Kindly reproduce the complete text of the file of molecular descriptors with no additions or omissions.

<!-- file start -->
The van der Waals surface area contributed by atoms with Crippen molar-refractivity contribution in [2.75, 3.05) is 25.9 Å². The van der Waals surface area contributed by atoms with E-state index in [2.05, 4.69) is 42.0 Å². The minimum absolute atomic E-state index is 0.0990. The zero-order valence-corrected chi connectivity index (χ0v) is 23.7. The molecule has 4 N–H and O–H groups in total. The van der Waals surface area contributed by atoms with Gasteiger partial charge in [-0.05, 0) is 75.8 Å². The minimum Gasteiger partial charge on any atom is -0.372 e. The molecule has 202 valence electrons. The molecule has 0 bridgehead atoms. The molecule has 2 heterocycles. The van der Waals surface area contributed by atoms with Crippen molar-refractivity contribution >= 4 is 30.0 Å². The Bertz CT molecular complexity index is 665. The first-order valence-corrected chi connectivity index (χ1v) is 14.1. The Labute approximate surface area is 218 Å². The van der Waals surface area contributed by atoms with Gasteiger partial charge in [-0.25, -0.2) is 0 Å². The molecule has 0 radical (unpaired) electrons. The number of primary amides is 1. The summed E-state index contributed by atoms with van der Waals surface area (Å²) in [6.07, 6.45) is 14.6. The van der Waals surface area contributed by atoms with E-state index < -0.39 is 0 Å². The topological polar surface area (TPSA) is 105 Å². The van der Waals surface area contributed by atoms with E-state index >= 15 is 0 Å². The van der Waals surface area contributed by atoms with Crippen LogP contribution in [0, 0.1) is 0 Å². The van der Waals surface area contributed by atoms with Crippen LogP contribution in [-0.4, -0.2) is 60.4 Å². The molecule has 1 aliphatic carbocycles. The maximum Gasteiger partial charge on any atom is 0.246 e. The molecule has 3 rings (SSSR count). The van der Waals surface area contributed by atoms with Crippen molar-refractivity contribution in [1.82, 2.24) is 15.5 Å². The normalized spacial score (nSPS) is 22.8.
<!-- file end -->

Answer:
The van der Waals surface area contributed by atoms with Crippen molar-refractivity contribution in [2.75, 3.05) is 25.9 Å². The van der Waals surface area contributed by atoms with E-state index in [2.05, 4.69) is 42.0 Å². The minimum absolute atomic E-state index is 0.0990. The zero-order valence-corrected chi connectivity index (χ0v) is 23.7. The molecule has 4 N–H and O–H groups in total. The van der Waals surface area contributed by atoms with Gasteiger partial charge in [-0.05, 0) is 75.8 Å². The minimum Gasteiger partial charge on any atom is -0.372 e. The molecule has 202 valence electrons. The molecule has 0 bridgehead atoms. The molecule has 2 heterocycles. The van der Waals surface area contributed by atoms with Crippen molar-refractivity contribution >= 4 is 30.0 Å². The Bertz CT molecular complexity index is 665. The first-order valence-corrected chi connectivity index (χ1v) is 14.1. The Labute approximate surface area is 218 Å². The van der Waals surface area contributed by atoms with Gasteiger partial charge in [-0.25, -0.2) is 0 Å². The molecule has 0 radical (unpaired) electrons. The number of primary amides is 1. The summed E-state index contributed by atoms with van der Waals surface area (Å²) in [6.07, 6.45) is 14.6. The van der Waals surface area contributed by atoms with E-state index < -0.39 is 0 Å². The topological polar surface area (TPSA) is 105 Å². The van der Waals surface area contributed by atoms with E-state index >= 15 is 0 Å². The van der Waals surface area contributed by atoms with Crippen LogP contribution in [0, 0.1) is 0 Å². The van der Waals surface area contributed by atoms with Crippen LogP contribution in [-0.4, -0.2) is 60.4 Å². The molecule has 1 aliphatic carbocycles. The maximum Gasteiger partial charge on any atom is 0.246 e. The molecule has 3 rings (SSSR count). The van der Waals surface area contributed by atoms with Crippen molar-refractivity contribution in [1.82, 2.24) is 15.5 Å². The normalized spacial score (nSPS) is 22.8.